Today’s Opinion: Muzzling the press

POSTED: 04/6/11 1:00 PM

In the Netherlands the discussion about limits to press freedom got a new lease on life after stories appeared about a 12-year-old girl who gave birth two weeks ago.  The Dagblad van het Noorden had a picture and the full name of the girl, but it decided not to publish this information. The Telegraaf, the largest paper in the Netherlands was not so sensitive to the girl’s privacy: it boldly published her name.

Pieter Sijpersma is the Editor in Chief of the Dagblad van het Noorden, and he is also the chairman of the Society for Editors in Chief. Issuing a ban to all media to publish information of this nature is not an idea he supports.

The director of the school where the child-mom studies, Wim Moes, has called for a discussion about the limits of press freedom. He is angry at the Telegraaf but also at the religious TV-station EO. Moes wonders why some media have so little consideration for the privacy of the people they report about.

After news about the child birth became public, the girl’s school and her home were assaulted by journalists. The children were moved to a secret address when the reporters practically stood with their nose to the windows of the girl’s home.

Sijpersma does not support Moes’ position. He does not like the idea of setting standards for the media, “because maybe those won’t be my standards. Every medium must decide for itself what the limits are.”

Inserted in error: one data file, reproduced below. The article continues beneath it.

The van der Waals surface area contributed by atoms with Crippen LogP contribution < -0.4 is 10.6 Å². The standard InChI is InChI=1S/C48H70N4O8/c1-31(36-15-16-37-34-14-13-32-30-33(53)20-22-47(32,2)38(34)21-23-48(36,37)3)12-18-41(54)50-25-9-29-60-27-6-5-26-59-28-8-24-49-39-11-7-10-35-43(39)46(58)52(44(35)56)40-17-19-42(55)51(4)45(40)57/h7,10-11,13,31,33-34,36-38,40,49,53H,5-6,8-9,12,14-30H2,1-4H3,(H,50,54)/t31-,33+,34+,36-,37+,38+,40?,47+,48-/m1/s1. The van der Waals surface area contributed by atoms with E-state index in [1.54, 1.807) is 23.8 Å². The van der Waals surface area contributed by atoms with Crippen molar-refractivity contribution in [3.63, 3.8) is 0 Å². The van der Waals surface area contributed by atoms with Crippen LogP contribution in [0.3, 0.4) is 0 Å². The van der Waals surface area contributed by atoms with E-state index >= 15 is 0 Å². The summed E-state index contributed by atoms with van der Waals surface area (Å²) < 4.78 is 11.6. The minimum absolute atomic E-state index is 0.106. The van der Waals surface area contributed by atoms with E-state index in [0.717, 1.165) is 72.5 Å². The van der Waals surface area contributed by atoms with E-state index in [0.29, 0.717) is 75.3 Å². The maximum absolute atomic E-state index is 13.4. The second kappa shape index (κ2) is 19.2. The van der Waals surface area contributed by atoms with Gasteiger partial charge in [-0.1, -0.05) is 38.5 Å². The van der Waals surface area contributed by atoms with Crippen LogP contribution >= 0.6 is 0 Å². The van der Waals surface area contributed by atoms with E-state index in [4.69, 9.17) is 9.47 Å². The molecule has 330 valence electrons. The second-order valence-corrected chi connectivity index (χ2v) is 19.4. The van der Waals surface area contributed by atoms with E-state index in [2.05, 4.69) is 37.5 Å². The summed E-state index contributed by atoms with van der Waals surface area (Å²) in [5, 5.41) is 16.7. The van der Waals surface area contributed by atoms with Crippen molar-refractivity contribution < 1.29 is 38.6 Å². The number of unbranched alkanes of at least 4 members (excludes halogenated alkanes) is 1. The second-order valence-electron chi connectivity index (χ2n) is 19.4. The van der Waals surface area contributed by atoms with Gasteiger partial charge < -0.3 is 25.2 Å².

But the Council for Journalism does not share that opinion. People who feel short-changed by the media have the option to file a complaint with the council. Last year the council issued a ruling about Ruben, a 12-year-old boy who survived an airplane crash in Tripoli last year. The council ruled in that case that the limits for what is permissible are not different for each medium, but that these limits apply to all acts of journalism that fall under its authority.

Sijpersma recognized the council and abides by its rulings, but there are a few media who don’t. “If you believe in freedom of the press you can forbid little,” he says. “You have to assume the self-cleaning functioning of the press. I am not my brother’s keeper. That is the price you pay for the freedom of expression. That is cruel, but the world often is cruel.”

We agree with Sijpersma. With a draft media law in the pipeline, local media may find themselves on the receiving end of a ban on – among others – reporting about suicide and the publication of invasive pictures of the victims of crimes and traffic accidents.

We oppose such regulations for the same reasons Sijpersma does not want to muzzle the press in the Netherlands. Media that choose to be tasteless or irresponsible, and media that choose to violate time and again the privacy of people who are suspected of a crime and thereby ignore the presumption of innocence, should be free to show their true face to their readers, viewers and listeners.

The local draft media law foresees the establishment of a media council that will be tasked with writing a code of conduct for journalists. We have pointed out on various occasions that such a code already exists (the IFJ-code of 1954) and that St. Maarten does not have to re-invent the wheel.

If this code ever comes into being, it will turn out to be a paper tiger, a statement not worth the paper it is written on. So why bother?

 

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